Don’t ya just love the fickle hand of fate. Right place, right time. Stars align. Paths cross and magic happens. The two guys Daniel is now working with are very experienced and passionate about bringing great music and great artists to the attention of the media and the public. They have much success with many other superb singer songwriters, so Daniel is in safe hands. In Daniel and this record, I believe they have stumbled across one of, if not the very best artists they will have worked with thus far, with huge potential to win global acclaim.
For these songs to sit there gathering digital dust for nearly two years is a bloody travesty. For this guy to be virtually unknown as an artist outside of a few small acoustic venues in that there London truly is a crime. Not for much longer…
The only negative here is that we only get eight tracks and a duration of just 33.30. Another four dozen would have done me nicely! All eight songs penned and produced by Daniel.It will be filed under folk, but that’s not the sum of its parts by any means. It’s a far broader church than that. He nods heavily to his main influences Dylan, Paul Simon and perhaps Leonard Cohen with the dose of melancholy. His core values are not too far away from the likes of greats such as Nick Drake, Tim Hardin, Tim Rose (as a writer), James Taylor and the majorly under appreciated Donovan. But as I said earlier, there’s a fair bit of Dylan about this boy. But Daniel has a much sweeter, gentler and less abrasive voice by far.
The first single from the album, “Siri Linn” is released on 20th October and opens the album very, very nicely. His voice and the brush strokes on guitar grab your attention from the off and do not let go until the very last note on track eight. Never a dip in quality of the writing or the performance.
“Some Time Ago (On A Cold Winter Night)” is a tad “Strawberry Fair” in structure, the vocal phrasing and the guitar chords. Lovely stuff. “Rolling On” is the first glimpse of his Dylan-esque abilities. “Sleep Turns Her Face,” features the first burst of harmonica, and the song is in a laid back Dylan and Donovan vibe. To be honest, I felt the brashness of the harmonica sometimes disturbed the serenity of the voice and the guitar, and would not have been missed.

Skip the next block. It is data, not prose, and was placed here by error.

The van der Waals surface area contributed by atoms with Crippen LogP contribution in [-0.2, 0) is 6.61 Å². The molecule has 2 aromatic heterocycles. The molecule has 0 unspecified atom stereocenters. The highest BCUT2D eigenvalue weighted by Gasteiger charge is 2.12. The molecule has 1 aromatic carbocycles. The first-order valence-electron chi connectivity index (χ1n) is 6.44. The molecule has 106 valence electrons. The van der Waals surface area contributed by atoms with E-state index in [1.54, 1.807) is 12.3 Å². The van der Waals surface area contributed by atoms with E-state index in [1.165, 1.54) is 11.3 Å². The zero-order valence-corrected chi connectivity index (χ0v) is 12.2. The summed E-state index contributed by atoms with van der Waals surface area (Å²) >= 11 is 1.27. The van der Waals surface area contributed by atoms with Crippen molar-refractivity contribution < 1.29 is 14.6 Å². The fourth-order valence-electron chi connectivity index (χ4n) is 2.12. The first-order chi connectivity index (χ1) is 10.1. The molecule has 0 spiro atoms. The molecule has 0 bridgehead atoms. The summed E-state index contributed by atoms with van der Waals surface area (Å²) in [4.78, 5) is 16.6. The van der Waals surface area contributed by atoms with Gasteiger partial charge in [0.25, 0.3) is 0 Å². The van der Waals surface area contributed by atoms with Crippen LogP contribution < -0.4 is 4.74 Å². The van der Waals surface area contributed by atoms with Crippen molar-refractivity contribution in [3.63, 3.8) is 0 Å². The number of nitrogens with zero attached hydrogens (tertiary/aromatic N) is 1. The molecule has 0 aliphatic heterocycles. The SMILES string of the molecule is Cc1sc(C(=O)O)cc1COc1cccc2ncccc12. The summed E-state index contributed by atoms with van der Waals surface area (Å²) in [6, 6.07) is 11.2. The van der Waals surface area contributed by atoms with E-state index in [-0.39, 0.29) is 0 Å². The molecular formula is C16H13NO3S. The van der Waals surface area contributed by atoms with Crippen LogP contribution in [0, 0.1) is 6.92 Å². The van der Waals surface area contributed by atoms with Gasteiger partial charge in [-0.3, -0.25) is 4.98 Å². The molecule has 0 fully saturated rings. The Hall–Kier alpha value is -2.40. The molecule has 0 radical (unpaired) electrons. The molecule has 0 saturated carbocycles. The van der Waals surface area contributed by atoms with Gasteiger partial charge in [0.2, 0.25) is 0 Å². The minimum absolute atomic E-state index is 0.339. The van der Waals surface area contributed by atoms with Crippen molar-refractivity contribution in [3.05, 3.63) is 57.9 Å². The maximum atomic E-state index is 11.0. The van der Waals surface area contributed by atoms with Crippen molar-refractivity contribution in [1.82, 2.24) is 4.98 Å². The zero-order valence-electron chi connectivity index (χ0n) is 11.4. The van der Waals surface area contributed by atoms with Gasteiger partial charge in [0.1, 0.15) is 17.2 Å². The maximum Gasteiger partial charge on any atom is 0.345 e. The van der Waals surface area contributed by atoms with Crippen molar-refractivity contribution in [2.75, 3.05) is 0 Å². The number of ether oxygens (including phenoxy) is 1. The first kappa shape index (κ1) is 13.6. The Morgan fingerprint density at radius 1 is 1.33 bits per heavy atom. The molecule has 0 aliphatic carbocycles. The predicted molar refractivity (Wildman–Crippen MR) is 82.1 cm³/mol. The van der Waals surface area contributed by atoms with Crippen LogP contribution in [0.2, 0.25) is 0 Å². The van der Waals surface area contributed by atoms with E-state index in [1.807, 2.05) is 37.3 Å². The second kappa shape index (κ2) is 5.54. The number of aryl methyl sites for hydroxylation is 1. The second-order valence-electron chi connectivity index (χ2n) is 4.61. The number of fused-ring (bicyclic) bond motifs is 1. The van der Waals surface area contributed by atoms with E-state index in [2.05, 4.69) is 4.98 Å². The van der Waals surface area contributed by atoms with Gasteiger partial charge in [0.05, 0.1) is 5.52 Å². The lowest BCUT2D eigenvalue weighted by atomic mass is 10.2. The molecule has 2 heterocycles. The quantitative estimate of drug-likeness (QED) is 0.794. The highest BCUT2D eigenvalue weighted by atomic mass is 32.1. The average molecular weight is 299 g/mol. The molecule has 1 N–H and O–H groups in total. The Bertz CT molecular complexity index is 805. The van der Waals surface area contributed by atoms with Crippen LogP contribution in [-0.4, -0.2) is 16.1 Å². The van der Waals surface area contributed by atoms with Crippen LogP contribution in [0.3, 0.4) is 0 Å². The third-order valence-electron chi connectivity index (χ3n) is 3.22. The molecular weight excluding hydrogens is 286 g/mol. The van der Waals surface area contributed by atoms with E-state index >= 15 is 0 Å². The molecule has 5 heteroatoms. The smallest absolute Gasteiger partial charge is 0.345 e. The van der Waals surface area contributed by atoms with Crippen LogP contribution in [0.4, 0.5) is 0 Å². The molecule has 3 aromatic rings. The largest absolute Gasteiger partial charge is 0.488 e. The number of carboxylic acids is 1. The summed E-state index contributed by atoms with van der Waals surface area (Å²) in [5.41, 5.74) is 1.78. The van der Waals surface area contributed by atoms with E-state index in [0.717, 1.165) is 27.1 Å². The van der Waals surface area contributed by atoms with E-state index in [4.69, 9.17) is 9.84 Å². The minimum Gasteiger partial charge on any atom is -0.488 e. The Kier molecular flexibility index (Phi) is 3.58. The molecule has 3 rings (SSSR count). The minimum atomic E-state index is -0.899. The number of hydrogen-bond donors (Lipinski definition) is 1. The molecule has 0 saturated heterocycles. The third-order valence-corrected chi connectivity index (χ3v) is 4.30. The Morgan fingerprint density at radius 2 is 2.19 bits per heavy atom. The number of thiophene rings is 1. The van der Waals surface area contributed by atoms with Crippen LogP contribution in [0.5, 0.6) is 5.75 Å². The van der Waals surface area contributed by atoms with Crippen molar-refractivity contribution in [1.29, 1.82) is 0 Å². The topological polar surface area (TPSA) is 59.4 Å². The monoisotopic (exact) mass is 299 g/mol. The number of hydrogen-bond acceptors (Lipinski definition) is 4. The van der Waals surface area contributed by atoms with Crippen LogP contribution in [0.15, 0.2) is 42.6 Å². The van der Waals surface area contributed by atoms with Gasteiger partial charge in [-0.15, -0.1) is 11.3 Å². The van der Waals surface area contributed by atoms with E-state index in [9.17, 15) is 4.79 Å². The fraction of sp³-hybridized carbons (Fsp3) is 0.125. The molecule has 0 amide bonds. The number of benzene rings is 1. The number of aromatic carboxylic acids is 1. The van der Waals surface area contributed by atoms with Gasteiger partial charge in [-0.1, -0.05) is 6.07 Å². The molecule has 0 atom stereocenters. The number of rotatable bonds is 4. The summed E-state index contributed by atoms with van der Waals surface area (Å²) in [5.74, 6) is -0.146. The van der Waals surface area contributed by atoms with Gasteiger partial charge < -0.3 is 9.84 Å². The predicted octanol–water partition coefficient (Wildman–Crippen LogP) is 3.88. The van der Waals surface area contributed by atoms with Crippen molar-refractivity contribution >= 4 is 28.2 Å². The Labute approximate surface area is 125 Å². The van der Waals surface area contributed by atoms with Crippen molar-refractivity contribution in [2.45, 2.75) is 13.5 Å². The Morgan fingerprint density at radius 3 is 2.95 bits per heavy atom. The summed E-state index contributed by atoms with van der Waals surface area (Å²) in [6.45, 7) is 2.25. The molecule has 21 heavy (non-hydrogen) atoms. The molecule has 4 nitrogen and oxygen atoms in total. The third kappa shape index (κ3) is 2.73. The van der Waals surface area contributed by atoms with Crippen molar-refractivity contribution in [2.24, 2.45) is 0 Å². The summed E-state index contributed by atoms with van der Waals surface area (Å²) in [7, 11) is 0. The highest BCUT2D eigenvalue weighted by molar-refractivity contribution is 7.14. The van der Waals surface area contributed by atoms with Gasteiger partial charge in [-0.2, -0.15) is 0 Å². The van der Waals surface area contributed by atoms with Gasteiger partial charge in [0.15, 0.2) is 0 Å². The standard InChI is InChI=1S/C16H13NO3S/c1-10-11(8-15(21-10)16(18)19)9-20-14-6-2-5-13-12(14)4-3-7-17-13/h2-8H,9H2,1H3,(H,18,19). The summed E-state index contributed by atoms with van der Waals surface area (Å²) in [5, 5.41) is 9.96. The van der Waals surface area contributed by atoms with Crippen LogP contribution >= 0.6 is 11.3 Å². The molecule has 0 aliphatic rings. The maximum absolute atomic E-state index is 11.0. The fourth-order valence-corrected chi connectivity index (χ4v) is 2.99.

“The Trail I’m Tracking” couldn’t get more tranquil if it tried; like waves lapping onto a peaceful shore on some far off island. The yearning in his voice for this lost love he is trying to track down is palpable. Heartbreak and longing never sounded so good. “Just Like The Road”, “So Long Old Friend” and “Someways Down A Highway”, as classy as the previous five cuts.
He writes and sings a lot about the weather, the sea, nature and the road. His way with words displays the skill of a poet and natural story teller. I get the feeling this entire collection was inspired by a hard-to-bear break up, and the sadness and soul searching that followed. But he’s wrapped up the standard song writers’ fodder of “she’s gone” and “woe is me”, into quite beautiful prose that makes me dearly wish I could write like he does. All of these songs emotionally connect, and his gifts both as songwriter and as a singer are innate.
This is not’ just another’ singer songwriter album, by any means. To do anything less than shout from the rooftops about this man and his music, would be doing him a grave injustice. But as I am not very good with heights, I’ll do it here at my desk on Terra firma. “Go buy it. Go see a show. Tell him I sent you. You can thank me later”.
By Simon Redley
(2 / 5) ‘OK Zone’
(3 / 5) ‘Decent Zone’
(4 / 5) ‘Super Zone’
(5 / 5) ‘Awesome Zone’